Racism and Internet Marketing

by vip-ip
30 replies
People from all around the world can engage in Internet marketing. Yesterday, I attended a speech by Tim Wise who is an expert and a published author. His area of specialty is racism in America. It made me realize that as a foreigner, I am familiar with setbacks due to cultural and linguistic barriers. I've already overcome those. However, there has got to be a racist problem in the IM world, and I would imagine that people would want to avoid going on record to talk about it. In Wise's own words, the act of denying the problem can come off as 'hiding thoughts,' i.e., suppressed racism. I am wondering if any Warriors will go on record and make their opinion be heard.

Best Regards,
Vas Blagodarskiy...
#internet #marketing #racism #tim wise
  • Profile picture of the author Justin Says
    I'll go on record.


    But again, this is what I see. I've only been online for 2 years, so I may be completely off and only subjected to my biased belief of what I've seen online.
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    • Profile picture of the author kayshaw
      I agree with the majority of the points that Justin made in his video. However, I do see a lot of prejudice (Not racism, racism is discrimination based SOLELY on the color of skin whereas prejudice is discrimination against a people group) in certain areas on the internet. The largest people group discriminated against are non-English speakers.

      For example, I am primarily a freelance writer and I frequent some of the bidding sites to get extra work. Almost every job proposal you see says "Native English Speaker" or "English as first language only." Why? Because the English language is one of THE HARDEST (top5) languages to learn because there are all these strange tenses, superlatives, verb conjugations, etc. that frankly don't make any sense.

      However, clients are forced to discriminate because they need content that is written in high quality English. It just doesn't work to hire someone that does not speak English as their first language because you have to spend the next few days (or weeks) rewriting it. You just flushed your money down the toilet.

      To make matters even more confusing is that a lot of the writers on bidding sites "fake" their samples and then they give you shoddy work after they have been awarded the project.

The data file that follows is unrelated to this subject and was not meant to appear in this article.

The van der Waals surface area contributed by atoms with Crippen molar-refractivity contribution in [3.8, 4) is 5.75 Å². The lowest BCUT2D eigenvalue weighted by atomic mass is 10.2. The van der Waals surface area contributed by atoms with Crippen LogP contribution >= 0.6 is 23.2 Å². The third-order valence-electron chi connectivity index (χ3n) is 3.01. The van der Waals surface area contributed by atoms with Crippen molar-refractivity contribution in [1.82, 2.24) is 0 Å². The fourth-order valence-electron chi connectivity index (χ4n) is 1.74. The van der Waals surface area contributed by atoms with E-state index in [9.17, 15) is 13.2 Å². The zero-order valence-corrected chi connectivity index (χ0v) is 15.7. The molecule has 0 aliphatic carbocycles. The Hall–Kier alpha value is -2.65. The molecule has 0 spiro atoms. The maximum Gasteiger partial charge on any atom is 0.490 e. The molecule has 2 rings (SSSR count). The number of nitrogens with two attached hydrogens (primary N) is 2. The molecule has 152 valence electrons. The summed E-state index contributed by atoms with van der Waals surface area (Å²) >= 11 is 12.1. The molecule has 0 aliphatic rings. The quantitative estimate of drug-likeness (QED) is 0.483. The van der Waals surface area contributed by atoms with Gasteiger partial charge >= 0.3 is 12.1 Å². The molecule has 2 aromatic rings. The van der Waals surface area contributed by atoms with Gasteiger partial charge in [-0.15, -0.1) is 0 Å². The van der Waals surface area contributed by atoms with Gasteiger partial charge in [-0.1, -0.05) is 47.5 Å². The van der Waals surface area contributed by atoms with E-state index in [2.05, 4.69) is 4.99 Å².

Its sad that this is the state we are in (only catering to English speakers and/or forcing people to become English speakers) but there you go. The truth isn't pretty and I'm not really sure how to remedy that issue.

      Frith,
      Kayla
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      • Profile picture of the author The Niche Man
        The "Net" has done what no other entity has done in relation to racism. The Internet refused to tolerate racism from the start. That helped to drive it underground, not necessarily eliminate it though.

        Now racist have to speak in code, symbolism and innuendos.

        Trust me, if racist still exist in society, there's racist on the Internet. They're just harder to identify or even worry about.
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        • Profile picture of the author Justin Says
          Originally Posted by The Niche Man View Post

          The "Net" has done what no other entity has done in relation to racism. The Internet refused to tolerate racism from he start. That helped to drive it underground, not necessarily eliminate it though.

          Now racist have to speak in code, symbolism and innuendos.

          Trust me, if racist still exist in society, there's racist on the Internet. They're just harder to identify or even worry about.
          Exactly

          And they get bashed really quick if they are social about it. Which is what I was trying to point out.

          If a racist is on YouTube, Facebook, or any other site, there is retaliation.
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      • Profile picture of the author Madam X
        Kayshaw,

        I agree with Vip-ip, that speaking (and writing English) is just a skill - it wouldn't qualify as being discriminatory. For example, I am really bad at coding. I wouldn't expect anyone to hire me to write code.

        One of the reasons that one would want a website written in good English is because of Google. So, if you blame anyone for that, blame the SERPS.